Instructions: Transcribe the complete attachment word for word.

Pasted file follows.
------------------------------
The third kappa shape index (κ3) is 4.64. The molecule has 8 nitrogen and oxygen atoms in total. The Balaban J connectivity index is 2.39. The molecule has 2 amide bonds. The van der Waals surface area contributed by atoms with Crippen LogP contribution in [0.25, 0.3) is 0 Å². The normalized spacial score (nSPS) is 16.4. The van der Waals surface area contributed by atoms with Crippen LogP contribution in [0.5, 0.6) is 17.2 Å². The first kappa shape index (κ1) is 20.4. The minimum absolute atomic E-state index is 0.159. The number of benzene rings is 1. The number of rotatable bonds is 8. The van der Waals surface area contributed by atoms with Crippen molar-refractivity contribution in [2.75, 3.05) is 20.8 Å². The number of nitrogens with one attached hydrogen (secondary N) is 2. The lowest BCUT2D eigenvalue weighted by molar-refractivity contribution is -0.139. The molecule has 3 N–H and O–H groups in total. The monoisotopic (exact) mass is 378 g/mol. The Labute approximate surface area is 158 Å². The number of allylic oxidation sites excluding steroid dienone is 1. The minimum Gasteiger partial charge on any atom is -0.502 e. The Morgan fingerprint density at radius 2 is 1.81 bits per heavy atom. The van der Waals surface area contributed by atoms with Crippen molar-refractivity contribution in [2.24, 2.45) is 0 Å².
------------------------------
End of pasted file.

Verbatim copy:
The third kappa shape index (κ3) is 4.64. The molecule has 8 nitrogen and oxygen atoms in total. The Balaban J connectivity index is 2.39. The molecule has 2 amide bonds. The van der Waals surface area contributed by atoms with Crippen LogP contribution in [0.25, 0.3) is 0 Å². The normalized spacial score (nSPS) is 16.4. The van der Waals surface area contributed by atoms with Crippen LogP contribution in [0.5, 0.6) is 17.2 Å². The first kappa shape index (κ1) is 20.4. The minimum absolute atomic E-state index is 0.159. The number of benzene rings is 1. The number of rotatable bonds is 8. The van der Waals surface area contributed by atoms with Crippen molar-refractivity contribution in [2.75, 3.05) is 20.8 Å². The number of nitrogens with one attached hydrogen (secondary N) is 2. The lowest BCUT2D eigenvalue weighted by molar-refractivity contribution is -0.139. The molecule has 3 N–H and O–H groups in total. The monoisotopic (exact) mass is 378 g/mol. The Labute approximate surface area is 158 Å². The number of allylic oxidation sites excluding steroid dienone is 1. The minimum Gasteiger partial charge on any atom is -0.502 e. The Morgan fingerprint density at radius 2 is 1.81 bits per heavy atom. The van der Waals surface area contributed by atoms with Crippen molar-refractivity contribution in [2.24, 2.45) is 0 Å².